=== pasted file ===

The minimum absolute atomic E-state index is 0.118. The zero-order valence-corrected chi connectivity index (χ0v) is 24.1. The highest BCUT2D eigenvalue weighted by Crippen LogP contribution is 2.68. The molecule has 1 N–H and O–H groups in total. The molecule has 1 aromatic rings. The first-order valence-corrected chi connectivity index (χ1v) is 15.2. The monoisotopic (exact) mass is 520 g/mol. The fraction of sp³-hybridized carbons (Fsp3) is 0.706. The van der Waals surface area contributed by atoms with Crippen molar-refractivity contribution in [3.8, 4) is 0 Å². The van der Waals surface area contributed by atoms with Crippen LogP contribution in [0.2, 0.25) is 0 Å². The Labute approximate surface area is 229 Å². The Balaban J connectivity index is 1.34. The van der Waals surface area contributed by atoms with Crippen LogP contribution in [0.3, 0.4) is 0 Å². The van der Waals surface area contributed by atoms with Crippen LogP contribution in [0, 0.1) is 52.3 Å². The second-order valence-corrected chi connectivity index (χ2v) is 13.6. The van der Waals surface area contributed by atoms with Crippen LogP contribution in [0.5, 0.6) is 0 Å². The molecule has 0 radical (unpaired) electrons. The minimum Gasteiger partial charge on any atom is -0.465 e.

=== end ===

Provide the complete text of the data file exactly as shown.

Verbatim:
The minimum absolute atomic E-state index is 0.118. The zero-order valence-corrected chi connectivity index (χ0v) is 24.1. The highest BCUT2D eigenvalue weighted by Crippen LogP contribution is 2.68. The molecule has 1 N–H and O–H groups in total. The molecule has 1 aromatic rings. The first-order valence-corrected chi connectivity index (χ1v) is 15.2. The monoisotopic (exact) mass is 520 g/mol. The fraction of sp³-hybridized carbons (Fsp3) is 0.706. The van der Waals surface area contributed by atoms with Crippen molar-refractivity contribution in [3.8, 4) is 0 Å². The van der Waals surface area contributed by atoms with Crippen LogP contribution in [0.2, 0.25) is 0 Å². The Labute approximate surface area is 229 Å². The Balaban J connectivity index is 1.34. The van der Waals surface area contributed by atoms with Crippen LogP contribution in [0.3, 0.4) is 0 Å². The van der Waals surface area contributed by atoms with Crippen LogP contribution in [0, 0.1) is 52.3 Å². The second-order valence-corrected chi connectivity index (χ2v) is 13.6. The van der Waals surface area contributed by atoms with Crippen LogP contribution in [0.5, 0.6) is 0 Å². The molecule has 0 radical (unpaired) electrons. The minimum Gasteiger partial charge on any atom is -0.465 e.